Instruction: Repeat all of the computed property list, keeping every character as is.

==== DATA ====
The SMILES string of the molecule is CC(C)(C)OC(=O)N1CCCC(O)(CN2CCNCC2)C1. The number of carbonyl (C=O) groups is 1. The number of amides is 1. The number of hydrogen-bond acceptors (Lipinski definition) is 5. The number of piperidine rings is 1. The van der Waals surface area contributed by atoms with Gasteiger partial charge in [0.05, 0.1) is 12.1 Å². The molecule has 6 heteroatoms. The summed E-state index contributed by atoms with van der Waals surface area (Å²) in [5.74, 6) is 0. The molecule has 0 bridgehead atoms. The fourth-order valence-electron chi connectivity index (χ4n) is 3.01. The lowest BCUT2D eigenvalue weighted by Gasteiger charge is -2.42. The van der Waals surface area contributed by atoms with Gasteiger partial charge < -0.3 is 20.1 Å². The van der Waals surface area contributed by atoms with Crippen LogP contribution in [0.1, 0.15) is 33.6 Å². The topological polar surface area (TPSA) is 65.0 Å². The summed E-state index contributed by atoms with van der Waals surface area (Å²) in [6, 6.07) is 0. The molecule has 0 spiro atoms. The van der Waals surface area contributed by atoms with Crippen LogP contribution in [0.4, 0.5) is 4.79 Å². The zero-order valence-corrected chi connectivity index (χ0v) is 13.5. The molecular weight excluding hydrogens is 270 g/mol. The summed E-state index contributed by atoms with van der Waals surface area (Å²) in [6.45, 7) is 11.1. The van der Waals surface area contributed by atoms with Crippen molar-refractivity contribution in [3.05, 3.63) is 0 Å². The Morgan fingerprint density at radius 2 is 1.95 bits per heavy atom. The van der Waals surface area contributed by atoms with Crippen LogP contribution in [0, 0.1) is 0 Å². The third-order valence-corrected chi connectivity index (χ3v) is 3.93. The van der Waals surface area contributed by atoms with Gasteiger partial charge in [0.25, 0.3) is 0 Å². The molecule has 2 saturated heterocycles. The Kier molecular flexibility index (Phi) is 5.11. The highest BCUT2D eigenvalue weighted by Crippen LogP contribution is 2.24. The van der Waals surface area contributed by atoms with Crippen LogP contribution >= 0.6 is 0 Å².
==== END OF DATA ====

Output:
The SMILES string of the molecule is CC(C)(C)OC(=O)N1CCCC(O)(CN2CCNCC2)C1. The number of carbonyl (C=O) groups is 1. The number of amides is 1. The number of hydrogen-bond acceptors (Lipinski definition) is 5. The number of piperidine rings is 1. The van der Waals surface area contributed by atoms with Gasteiger partial charge in [0.05, 0.1) is 12.1 Å². The molecule has 6 heteroatoms. The summed E-state index contributed by atoms with van der Waals surface area (Å²) in [5.74, 6) is 0. The molecule has 0 bridgehead atoms. The fourth-order valence-electron chi connectivity index (χ4n) is 3.01. The lowest BCUT2D eigenvalue weighted by Gasteiger charge is -2.42. The van der Waals surface area contributed by atoms with Gasteiger partial charge < -0.3 is 20.1 Å². The van der Waals surface area contributed by atoms with Crippen LogP contribution in [0.1, 0.15) is 33.6 Å². The topological polar surface area (TPSA) is 65.0 Å². The summed E-state index contributed by atoms with van der Waals surface area (Å²) in [6, 6.07) is 0. The molecule has 0 spiro atoms. The van der Waals surface area contributed by atoms with Crippen LogP contribution in [0.4, 0.5) is 4.79 Å². The zero-order valence-corrected chi connectivity index (χ0v) is 13.5. The molecular weight excluding hydrogens is 270 g/mol. The summed E-state index contributed by atoms with van der Waals surface area (Å²) in [6.45, 7) is 11.1. The van der Waals surface area contributed by atoms with Crippen molar-refractivity contribution in [3.05, 3.63) is 0 Å². The Morgan fingerprint density at radius 2 is 1.95 bits per heavy atom. The van der Waals surface area contributed by atoms with Crippen LogP contribution in [0, 0.1) is 0 Å². The third-order valence-corrected chi connectivity index (χ3v) is 3.93. The van der Waals surface area contributed by atoms with Gasteiger partial charge in [0.25, 0.3) is 0 Å². The molecule has 2 saturated heterocycles. The Kier molecular flexibility index (Phi) is 5.11. The highest BCUT2D eigenvalue weighted by Crippen LogP contribution is 2.24. The van der Waals surface area contributed by atoms with Crippen LogP contribution >= 0.6 is 0 Å².